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Now playing: Micah Dalton – Your Name Is…

Converged Products: August 21, 2008 Edition

Thursday, August 21st, 2008

Bonus: FierceMobileContent announces the winners of the Top Mobile Applications Awards 2008

The most convenient way that mobility is getting built into products is through the convergence into the cellphone of capabilities that previously existed as standalone products. That way, those products are now with you and available for your use whenever you need them wherever you go.

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Now playing: Matthew Perryman Jones – Echoes Of Eden

Managing the Danger: August 18, 2008 Edition

Monday, August 18th, 2008

Bonus: Purushottam Darshankar  describes the “Evolving security needs for Enterprise Mobility

In order to be winners in the new mobile era, businesses will not only need to capture the power of mobility, but also manage the danger. Highlighted below are recent examples of the danger of mobility and how some firms are beginning to manage it:

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Now playing: Bebo Norman – Long Way Home

A Different Kind of Mobile “Middleware”

Tuesday, August 12th, 2008

I’m just off the phone from a conversation with Mike McGuire.  Mike reached out to me because:

  1. We share a last name.
  2. He works with Sprint.
  3. He just read about me in the Virginia Tech Alumni magazine, making it clear that we’re both Hokies.
  4. He’d read my book around the time it came out.

I asked Mike what he does.  He described his company, Manage Mobility, as “middleware” between big companies.  He does a lot of work with very big corporations that are customers of Sprint, which is a very big corporation.  Since Sprint has our way of doing business, and these other companies have their ways of doing business, Managed Mobility serves as a business solutions provider to make everything go smoothly.  Managed Mobility duplicates some of what Sprint has, including a 1-800 number for customers to call for service and a warehouse for staging handsets before they get shipped to the customer’s employees, but these duplicate resources enable Managed Mobility to translate between how the two big companies each want process and information to flow.  It also allows Managed Mobility to provide a more personalized touch, configuring devices appropriately for each client.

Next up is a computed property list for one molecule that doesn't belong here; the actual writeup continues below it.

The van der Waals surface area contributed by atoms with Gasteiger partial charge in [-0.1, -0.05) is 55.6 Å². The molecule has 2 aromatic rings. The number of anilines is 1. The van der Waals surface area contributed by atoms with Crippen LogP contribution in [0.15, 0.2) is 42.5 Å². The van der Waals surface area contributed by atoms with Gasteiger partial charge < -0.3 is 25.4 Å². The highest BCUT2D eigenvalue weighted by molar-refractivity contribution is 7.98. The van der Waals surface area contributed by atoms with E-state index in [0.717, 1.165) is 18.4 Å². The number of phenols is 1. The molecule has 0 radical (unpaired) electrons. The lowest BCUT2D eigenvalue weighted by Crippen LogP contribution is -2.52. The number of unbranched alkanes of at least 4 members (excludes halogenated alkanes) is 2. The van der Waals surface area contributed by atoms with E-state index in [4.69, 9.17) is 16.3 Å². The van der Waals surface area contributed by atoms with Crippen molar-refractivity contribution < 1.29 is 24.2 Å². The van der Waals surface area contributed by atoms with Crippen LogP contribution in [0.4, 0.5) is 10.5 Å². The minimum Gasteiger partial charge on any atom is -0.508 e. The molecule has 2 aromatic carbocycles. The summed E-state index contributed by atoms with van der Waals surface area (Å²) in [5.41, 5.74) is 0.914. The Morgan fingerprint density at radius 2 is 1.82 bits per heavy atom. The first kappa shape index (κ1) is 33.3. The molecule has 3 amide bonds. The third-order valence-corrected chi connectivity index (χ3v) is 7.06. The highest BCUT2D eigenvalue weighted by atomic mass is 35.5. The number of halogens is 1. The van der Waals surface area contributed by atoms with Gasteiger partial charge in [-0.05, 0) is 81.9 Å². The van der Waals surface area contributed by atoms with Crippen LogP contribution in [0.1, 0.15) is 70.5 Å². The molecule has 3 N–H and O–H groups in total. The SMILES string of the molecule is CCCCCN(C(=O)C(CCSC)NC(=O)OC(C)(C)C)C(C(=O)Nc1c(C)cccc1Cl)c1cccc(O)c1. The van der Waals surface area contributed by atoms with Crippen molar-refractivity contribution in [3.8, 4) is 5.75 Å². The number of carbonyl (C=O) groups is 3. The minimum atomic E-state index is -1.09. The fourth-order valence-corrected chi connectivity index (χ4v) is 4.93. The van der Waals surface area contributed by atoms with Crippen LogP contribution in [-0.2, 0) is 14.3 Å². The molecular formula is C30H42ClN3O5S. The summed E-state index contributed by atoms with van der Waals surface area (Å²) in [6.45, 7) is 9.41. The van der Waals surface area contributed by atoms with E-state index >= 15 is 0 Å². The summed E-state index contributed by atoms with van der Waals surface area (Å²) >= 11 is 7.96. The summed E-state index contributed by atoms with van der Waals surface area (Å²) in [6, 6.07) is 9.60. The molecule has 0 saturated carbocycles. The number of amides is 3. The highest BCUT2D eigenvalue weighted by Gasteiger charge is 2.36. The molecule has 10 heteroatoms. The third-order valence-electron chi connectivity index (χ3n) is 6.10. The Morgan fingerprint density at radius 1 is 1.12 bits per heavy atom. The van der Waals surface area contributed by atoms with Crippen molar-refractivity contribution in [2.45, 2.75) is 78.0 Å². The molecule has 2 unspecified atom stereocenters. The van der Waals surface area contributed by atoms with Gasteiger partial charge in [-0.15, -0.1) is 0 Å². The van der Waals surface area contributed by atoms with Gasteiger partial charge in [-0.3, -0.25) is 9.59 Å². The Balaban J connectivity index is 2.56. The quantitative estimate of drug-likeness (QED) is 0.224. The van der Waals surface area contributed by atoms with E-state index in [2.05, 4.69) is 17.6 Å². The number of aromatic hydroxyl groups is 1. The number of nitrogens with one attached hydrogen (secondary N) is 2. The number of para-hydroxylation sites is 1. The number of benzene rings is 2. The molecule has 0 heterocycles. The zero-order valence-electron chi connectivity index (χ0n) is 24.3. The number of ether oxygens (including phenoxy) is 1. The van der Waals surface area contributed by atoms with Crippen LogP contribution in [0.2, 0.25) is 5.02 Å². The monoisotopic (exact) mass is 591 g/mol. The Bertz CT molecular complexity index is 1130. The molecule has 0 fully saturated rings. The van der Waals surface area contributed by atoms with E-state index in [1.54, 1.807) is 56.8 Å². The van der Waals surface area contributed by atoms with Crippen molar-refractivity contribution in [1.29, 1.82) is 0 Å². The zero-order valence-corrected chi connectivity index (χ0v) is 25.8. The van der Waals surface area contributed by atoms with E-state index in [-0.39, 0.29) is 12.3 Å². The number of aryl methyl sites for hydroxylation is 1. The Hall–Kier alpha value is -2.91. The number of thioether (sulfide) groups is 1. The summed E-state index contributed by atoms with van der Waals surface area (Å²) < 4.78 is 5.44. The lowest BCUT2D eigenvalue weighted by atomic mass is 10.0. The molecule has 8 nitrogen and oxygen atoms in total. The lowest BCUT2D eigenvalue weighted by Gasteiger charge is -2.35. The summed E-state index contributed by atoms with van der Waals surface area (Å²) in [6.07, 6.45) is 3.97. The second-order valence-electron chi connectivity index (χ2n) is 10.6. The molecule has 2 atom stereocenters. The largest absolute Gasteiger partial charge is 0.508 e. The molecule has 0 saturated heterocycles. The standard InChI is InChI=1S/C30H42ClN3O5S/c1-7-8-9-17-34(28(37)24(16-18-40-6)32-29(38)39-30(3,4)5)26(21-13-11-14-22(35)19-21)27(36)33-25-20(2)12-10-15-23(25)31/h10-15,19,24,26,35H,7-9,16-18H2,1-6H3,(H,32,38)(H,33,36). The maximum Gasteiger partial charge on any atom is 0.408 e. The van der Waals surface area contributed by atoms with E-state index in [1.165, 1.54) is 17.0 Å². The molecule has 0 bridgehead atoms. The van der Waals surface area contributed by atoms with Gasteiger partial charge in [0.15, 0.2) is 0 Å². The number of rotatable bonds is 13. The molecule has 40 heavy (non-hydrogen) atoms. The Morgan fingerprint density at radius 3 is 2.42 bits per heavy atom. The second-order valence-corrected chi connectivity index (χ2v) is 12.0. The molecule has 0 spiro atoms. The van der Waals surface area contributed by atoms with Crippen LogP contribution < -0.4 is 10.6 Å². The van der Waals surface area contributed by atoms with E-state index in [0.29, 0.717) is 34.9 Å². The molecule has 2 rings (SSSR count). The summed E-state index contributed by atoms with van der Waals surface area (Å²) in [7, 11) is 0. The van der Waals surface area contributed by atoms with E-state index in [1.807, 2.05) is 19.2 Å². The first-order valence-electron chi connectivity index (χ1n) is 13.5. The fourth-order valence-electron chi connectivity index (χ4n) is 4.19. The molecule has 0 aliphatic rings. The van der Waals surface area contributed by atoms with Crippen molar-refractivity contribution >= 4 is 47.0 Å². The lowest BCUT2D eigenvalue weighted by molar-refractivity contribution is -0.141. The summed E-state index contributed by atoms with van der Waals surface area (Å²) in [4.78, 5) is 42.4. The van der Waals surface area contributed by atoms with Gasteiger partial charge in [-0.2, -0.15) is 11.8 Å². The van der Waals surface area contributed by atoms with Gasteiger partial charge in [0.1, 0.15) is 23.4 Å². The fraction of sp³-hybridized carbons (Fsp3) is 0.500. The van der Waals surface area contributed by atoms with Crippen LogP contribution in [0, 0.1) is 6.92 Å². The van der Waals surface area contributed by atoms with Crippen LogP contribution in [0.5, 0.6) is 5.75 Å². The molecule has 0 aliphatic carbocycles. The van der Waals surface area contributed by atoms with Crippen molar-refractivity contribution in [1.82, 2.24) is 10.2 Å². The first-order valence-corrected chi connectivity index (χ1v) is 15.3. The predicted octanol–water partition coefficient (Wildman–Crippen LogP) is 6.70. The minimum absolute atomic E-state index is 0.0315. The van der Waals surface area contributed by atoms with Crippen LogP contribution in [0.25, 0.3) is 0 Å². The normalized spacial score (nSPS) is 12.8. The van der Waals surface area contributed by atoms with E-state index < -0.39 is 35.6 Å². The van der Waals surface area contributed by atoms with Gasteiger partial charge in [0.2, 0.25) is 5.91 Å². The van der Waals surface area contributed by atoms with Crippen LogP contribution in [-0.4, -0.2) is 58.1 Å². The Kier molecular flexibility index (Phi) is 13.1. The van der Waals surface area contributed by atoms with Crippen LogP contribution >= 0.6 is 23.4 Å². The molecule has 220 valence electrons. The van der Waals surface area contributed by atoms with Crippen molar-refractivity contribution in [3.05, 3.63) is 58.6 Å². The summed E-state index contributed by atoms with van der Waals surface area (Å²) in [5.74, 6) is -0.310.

I enjoy hearing about the smaller companies that really make the industry work.  At Sprint, we have great people and great products, but working with folks like Mike helps us to translate our strengths into a great experience for our customers (both the corporate buyers and the end users).

I asked Mike what kind of projects were most exciting right now.  He pointed to Vettro and their “Miss Utility” application (which I think may now be formally renamed to Vettro 360 for Damage Prevention).  This application is using the power of mobility to redefine the entire “One Call” or “Call Before You Dig” industry – faster response, lower costs, and fewer (life threatening) errors – what’s not to like about that!

 Thanks for the time today Mike, and for helping make Sprint a success!

Converged Products: August 12, 2008 Edition

Tuesday, August 12th, 2008

The most convenient way that mobility is getting built into products is through the convergence into the cellphone of capabilities that previously existed as standalone products. That way, those products are now with you and available for your use whenever you need them wherever you go.

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Now playing: Matthew Perryman Jones – Waiting On The Light To Change

Indicators: August 12, 2008 Edition

Tuesday, August 12th, 2008

More and more, the world around us reflects the growing assumption of the law of mobility. Here are a few indicators of Mobility’s growing importance in our businesses, our lives, and our society:

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Now playing: Kate York – I Will Wait

Enabling Technology: August 7, 2008 Edition

Thursday, August 7th, 2008

The Law of Mobility talks about value increasing with mobility. The impact of this law is being felt because the barriers to building mobility in are being obliterated week after week. Here are examples of technology advances enabling this to happen:

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Now playing: Katie Herzig – Shovel

Capturing the Power: August 7, 2008 Edition

Thursday, August 7th, 2008

Bonus: Research finds linkage between mobility and business success

Mobility is a wonderful thing. As mobility gets built into all products and services, businesses need to learn how to both capture the power of mobility and manage the dangers introduced through mobility. Here are some examples of how the power of mobility is being applied to create competitive advantage:

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Now playing: Michael Card – Walk With Me, Lord